The safest, most effective and most widely accepted therapies for cancer are known as the “standard of care.” For many patients, these therapies will be a large part of their treatment. At Fred Hutch, we provide all standard therapies for AML. We know how to choose the right ones for you and how to deliver them to give you the best chance at a full recovery.

Our physicians and researchers are always asking how we can make AML treatments more effective and reduce side effects as much as possible. This is why we do clinical trials (also called clinical studies). Through these studies, we are able to offer you therapies that aren’t available everywhere. A therapy that is going through trials today may become the new standard of care tomorrow.

Along with treating your cancer, a group of world-class professionals is here to support you. This team includes advanced practice providers, pharmacists, nurses, dietitians, physical therapists, social workers and psychologists. We also include supportive care services for your physical, mental and emotional well-being. 

Assessing Your Risk

If you might be at higher risk for blood cancer because of your genes, we have a special clinic for you. The Hematologic Malignancy Genetics Clinic is here to assess your risk. We also provide care to help lower your risk going forward. Fred Hutch is one of only a few cancer centers in the nation with a clinic like this.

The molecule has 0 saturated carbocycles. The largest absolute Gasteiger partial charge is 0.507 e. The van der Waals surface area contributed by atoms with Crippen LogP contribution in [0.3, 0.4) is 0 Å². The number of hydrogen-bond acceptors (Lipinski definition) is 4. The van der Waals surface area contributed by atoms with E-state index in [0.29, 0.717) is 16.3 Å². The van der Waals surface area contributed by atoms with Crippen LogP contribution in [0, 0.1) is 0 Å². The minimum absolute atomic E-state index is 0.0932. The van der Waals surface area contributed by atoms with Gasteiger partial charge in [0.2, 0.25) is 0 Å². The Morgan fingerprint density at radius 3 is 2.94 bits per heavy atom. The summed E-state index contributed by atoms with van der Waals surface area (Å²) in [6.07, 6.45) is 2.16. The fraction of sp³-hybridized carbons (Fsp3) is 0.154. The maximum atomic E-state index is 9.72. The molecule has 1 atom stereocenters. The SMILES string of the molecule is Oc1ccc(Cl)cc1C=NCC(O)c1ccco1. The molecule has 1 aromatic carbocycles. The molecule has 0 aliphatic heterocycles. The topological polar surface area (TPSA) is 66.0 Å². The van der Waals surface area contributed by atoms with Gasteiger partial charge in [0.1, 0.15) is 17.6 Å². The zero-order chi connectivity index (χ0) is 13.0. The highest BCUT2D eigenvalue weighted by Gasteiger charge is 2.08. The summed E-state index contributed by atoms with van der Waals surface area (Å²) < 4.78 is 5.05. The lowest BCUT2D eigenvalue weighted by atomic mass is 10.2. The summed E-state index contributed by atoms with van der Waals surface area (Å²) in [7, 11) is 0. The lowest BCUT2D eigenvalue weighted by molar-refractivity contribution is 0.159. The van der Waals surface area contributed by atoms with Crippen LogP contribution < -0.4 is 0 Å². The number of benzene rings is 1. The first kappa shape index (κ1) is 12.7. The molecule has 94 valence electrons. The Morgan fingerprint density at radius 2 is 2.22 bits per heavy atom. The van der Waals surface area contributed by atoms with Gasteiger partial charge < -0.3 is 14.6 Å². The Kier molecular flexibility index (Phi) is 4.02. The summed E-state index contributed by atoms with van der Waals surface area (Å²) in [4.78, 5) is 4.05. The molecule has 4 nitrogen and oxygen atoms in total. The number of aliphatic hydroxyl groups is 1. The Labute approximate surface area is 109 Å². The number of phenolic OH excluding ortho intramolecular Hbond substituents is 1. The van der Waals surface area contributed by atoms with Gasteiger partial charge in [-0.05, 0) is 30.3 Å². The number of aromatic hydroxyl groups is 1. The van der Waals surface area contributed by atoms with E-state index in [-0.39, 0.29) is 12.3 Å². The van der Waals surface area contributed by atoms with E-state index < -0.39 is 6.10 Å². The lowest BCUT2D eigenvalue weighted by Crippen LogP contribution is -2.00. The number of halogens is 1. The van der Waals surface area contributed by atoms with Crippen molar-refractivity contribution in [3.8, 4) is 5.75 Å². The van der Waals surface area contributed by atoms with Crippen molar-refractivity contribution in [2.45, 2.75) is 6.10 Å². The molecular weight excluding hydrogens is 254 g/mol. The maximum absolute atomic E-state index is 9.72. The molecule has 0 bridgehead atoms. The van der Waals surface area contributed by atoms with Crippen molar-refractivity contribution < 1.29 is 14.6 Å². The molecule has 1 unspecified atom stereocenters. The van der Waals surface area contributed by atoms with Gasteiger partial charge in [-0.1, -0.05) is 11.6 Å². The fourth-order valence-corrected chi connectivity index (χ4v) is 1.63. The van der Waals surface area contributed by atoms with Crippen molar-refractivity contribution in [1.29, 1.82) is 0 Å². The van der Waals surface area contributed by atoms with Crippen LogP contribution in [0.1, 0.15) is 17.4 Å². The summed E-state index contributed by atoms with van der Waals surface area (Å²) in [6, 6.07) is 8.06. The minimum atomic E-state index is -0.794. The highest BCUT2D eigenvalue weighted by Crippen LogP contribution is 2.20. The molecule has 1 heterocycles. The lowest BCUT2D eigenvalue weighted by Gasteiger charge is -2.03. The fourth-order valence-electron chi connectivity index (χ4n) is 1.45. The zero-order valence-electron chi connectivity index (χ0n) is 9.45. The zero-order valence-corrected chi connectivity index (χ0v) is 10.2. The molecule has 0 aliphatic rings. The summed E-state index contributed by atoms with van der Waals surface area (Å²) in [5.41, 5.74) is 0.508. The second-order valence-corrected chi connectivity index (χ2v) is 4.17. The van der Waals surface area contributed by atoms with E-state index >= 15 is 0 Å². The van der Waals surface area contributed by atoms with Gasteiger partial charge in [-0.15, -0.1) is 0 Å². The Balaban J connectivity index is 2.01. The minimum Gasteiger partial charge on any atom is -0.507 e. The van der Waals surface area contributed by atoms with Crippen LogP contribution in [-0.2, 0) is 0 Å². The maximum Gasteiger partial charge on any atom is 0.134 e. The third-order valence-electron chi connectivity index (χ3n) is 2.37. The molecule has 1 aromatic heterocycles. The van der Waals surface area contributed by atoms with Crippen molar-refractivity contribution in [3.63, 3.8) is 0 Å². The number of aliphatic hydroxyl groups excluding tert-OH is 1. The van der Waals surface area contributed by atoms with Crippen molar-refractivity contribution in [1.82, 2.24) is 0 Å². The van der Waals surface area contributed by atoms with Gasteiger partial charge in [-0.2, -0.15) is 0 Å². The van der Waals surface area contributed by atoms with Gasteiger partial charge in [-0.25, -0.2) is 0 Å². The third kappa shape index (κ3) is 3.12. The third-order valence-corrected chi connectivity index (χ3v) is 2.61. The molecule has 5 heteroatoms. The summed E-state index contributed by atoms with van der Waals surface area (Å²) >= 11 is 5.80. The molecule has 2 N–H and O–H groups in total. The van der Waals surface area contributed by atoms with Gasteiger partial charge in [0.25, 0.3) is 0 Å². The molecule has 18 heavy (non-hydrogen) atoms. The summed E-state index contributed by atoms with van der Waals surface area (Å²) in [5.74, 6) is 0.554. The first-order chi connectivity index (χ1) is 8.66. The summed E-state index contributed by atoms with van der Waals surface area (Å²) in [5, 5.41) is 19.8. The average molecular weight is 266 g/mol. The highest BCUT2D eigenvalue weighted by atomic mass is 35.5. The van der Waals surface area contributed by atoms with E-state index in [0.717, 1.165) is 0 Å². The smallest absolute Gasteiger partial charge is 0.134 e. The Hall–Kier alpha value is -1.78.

caregiver with family member

Role of the Caregiver

When someone close to you is diagnosed with AML, you might step into the role of caregiver. Being a caregiver can mean many things, from lending a hand with daily living tasks to helping with medical decisions. It can also mean dealing with your own emotions and stress.

At Fred Hutch, caregivers are valuable members of a patient’s care team. We see every day that your presence and support make a difference. We know that what your friend or family member is going through affects you, too.

Part of our mission is to help you take care of yourself. Caring for yourself is good for your physical, mental and emotional health. It also helps you give your best to your loved one. Our social workers, Spiritual Health team and Patient and Family Resource Center staff are here to help support you.

Latest Treatments and Clinical Trials

Physicians and scientists from Fred Hutch  and UW Medicine are testing new treatments for AML and discovering new ways to use current AML treatments.  

Through this work, we are looking for answers to two main questions: How can we do even better at controlling or curing AML? How can we make treatments less toxic and easier on patients? 

One or more of our studies may be an option for you. Our AML clinical trials are testing dozens of therapies, including: 

  • Chemotherapy regimens 
  • Targeted therapies 
  • Immunotherapies, including immune checkpoint inhibitors and cellular immunotherapies 
  • Bone marrow transplant regimens 

When your care team designs your treatment plan, they will give you the choice to join clinical trials that match your situation. If you decide to join one, you will see the same physicians and nurses as you would for standard therapy. 

Your care team will talk with you about if you might want to join a particular study and why. This can help you make the decision that is best for you.